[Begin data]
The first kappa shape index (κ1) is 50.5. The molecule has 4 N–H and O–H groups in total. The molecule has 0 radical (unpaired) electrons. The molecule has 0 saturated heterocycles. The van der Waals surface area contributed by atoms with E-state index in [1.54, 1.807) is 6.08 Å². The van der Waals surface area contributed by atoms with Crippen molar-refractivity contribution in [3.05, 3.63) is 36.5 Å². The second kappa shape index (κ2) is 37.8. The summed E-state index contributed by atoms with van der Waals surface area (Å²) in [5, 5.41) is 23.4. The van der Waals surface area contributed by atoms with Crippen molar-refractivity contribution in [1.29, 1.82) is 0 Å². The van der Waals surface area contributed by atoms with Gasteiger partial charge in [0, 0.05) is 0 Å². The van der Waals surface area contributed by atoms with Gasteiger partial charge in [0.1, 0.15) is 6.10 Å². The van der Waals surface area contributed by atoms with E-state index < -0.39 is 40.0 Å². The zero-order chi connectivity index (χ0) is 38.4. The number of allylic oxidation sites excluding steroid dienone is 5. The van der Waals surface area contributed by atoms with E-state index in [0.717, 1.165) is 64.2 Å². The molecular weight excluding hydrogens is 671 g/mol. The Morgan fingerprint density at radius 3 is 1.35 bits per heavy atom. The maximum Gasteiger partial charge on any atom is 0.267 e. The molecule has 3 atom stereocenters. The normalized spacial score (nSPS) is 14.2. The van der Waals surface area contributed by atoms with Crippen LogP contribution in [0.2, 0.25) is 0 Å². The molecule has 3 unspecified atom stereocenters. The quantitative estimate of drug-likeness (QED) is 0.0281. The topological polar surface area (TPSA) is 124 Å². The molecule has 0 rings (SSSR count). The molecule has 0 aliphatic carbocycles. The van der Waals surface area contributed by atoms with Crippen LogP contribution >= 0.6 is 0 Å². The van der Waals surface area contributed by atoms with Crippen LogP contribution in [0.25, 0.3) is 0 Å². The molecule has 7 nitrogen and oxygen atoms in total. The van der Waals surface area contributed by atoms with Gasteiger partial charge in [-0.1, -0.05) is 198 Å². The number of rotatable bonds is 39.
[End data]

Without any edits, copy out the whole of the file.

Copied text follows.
The first kappa shape index (κ1) is 50.5. The molecule has 4 N–H and O–H groups in total. The molecule has 0 radical (unpaired) electrons. The molecule has 0 saturated heterocycles. The van der Waals surface area contributed by atoms with E-state index in [1.54, 1.807) is 6.08 Å². The van der Waals surface area contributed by atoms with Crippen molar-refractivity contribution in [3.05, 3.63) is 36.5 Å². The second kappa shape index (κ2) is 37.8. The summed E-state index contributed by atoms with van der Waals surface area (Å²) in [5, 5.41) is 23.4. The van der Waals surface area contributed by atoms with Crippen molar-refractivity contribution in [1.29, 1.82) is 0 Å². The van der Waals surface area contributed by atoms with Gasteiger partial charge in [0, 0.05) is 0 Å². The van der Waals surface area contributed by atoms with Gasteiger partial charge in [0.1, 0.15) is 6.10 Å². The van der Waals surface area contributed by atoms with E-state index < -0.39 is 40.0 Å². The zero-order chi connectivity index (χ0) is 38.4. The number of allylic oxidation sites excluding steroid dienone is 5. The van der Waals surface area contributed by atoms with E-state index in [0.717, 1.165) is 64.2 Å². The molecular weight excluding hydrogens is 671 g/mol. The Morgan fingerprint density at radius 3 is 1.35 bits per heavy atom. The maximum Gasteiger partial charge on any atom is 0.267 e. The molecule has 3 atom stereocenters. The normalized spacial score (nSPS) is 14.2. The van der Waals surface area contributed by atoms with Crippen LogP contribution in [0.2, 0.25) is 0 Å². The molecule has 3 unspecified atom stereocenters. The quantitative estimate of drug-likeness (QED) is 0.0281. The topological polar surface area (TPSA) is 124 Å². The molecule has 0 rings (SSSR count). The molecule has 0 aliphatic carbocycles. The van der Waals surface area contributed by atoms with Crippen LogP contribution >= 0.6 is 0 Å². The van der Waals surface area contributed by atoms with Crippen LogP contribution in [0.25, 0.3) is 0 Å². The molecule has 7 nitrogen and oxygen atoms in total. The van der Waals surface area contributed by atoms with Gasteiger partial charge in [-0.1, -0.05) is 198 Å². The number of rotatable bonds is 39.